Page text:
Exploring opportunities for bio-oil within the New Zealand forestry industry. (2018)
Type of ContentElectronic Thesis or Dissertation
Degree NameBachelor of Forestry Science
PublisherUniversity of Canterbury
AuthorsVisser, M. T.show all
For any forest harvesting operations, either chainsaws or barsaws in harvesting heads are pivotal tools for felling and processing the trees. These cutting chains can only run on the bar if they are lubricated to avoid excessive wear and deterioration of the machinery. Lubrication of chainsaws and harvesting heads work on a total loss system, meaning that any chainbar oil will be discharged into the environment. Mineral oil is currently predominantly used in New Zealand as lubricants, but mineral oil can be toxic to the natural ecosystems, and the people who use it. This highlights the need to investigate alternative, more environmentally friendly lubrication options for cutting systems within the forestry industry such as bio-oils made from plant material (usually rape seed). Benefits that are claimed for bio-oil include a reduction in oil flow by up to 50% without any added wear, that it is more environmentally friendly and degrades within 28 days, is better for the machinery, and people that use them. Bio-oil is however almost double the price of standard mineral oil deterring many contractors from considering using it.
In this study nine contractors from around New Zealand trialled bio-oil for a one-month period. There were surveys sent to the contractors to get pre-trial and post-trial data on the bio-oil; the contractor’s oil usage for both mineral and bio-oils and any other benefits they saw from the change to bio-oil. The second part of this study involved measuring the heat produced off the tip of the bar of the chainsaw to see what effect the two different oils had on cutting temperature. The flow of both oils on to the chain and bar was reduced to test the extent that oil-flow can be reduced before added wear becomes a risk.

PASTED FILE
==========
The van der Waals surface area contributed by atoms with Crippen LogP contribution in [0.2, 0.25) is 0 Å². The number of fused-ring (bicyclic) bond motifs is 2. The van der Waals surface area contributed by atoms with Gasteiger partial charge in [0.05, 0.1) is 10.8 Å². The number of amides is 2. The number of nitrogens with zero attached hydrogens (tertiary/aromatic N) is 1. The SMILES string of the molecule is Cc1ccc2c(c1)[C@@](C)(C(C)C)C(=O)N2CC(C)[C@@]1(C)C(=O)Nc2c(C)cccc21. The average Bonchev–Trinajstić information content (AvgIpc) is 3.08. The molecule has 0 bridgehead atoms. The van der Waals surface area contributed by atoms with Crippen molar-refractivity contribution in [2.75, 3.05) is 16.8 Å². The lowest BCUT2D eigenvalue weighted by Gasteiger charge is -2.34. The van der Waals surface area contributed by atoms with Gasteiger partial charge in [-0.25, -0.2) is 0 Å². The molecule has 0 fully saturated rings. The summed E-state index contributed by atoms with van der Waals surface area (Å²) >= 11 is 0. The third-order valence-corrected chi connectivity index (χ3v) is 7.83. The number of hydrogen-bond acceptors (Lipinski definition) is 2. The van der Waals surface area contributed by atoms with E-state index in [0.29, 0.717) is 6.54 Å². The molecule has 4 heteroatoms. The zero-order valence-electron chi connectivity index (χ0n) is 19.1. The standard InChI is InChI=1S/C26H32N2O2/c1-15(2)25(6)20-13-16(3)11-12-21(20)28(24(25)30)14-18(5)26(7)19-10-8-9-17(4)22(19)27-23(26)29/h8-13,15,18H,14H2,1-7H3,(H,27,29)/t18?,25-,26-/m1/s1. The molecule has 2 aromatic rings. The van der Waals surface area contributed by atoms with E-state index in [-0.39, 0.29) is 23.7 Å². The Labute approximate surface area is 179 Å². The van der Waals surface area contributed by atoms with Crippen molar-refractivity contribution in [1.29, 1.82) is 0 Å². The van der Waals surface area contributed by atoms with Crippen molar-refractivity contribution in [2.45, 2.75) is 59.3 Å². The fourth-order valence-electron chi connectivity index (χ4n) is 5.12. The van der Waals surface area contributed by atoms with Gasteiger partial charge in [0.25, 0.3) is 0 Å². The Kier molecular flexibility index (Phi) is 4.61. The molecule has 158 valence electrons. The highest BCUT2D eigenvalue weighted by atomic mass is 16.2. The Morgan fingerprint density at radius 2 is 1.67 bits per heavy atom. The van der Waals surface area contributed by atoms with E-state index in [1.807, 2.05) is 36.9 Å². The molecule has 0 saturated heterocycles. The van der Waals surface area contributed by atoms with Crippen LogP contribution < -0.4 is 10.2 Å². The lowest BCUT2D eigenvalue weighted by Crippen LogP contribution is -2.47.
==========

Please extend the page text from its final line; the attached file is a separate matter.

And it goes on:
All crews were able to reduce lubrication oil consumption with an average of 39%. However, there was a large variance in oil reduction, ranging from the maximum reduction seen was 51% to a low of 16%. From this an average cost saving from the contractor trial was 6%, with a maximum saving of 19%.
In the chainsaw trials where bar heat was measured under standardised test conditions, the lubrication was reduced for both oil types. The bio-oil was able to be reduced by 50% before an increase in heat was seen. The mineral oil however, was unable to be reduced from full flow before temperature increased. When the bio-oil flow was reduced by 50%, and the mineral oil unchanged at 0%, they ran at very similar temperatures (p-value of 0.48). This demonstrated that the bio-oils were able to be made cost competitive against mineral oils whilst not adding any extra wear to the chainsaw.
This study highlights the benefits of bio-oil and the possibilities of its industry application. It demonstrates a local example to New Zealand contractors of how bio-oil can be used in operations without any added wear or stress on machinery, in addition to its cost saving and environmental benefits. This dissertation can also be used as a basis for bio-oil policy within New Zealand forest management companies; especially in high risk areas such as waterways or near native remnants.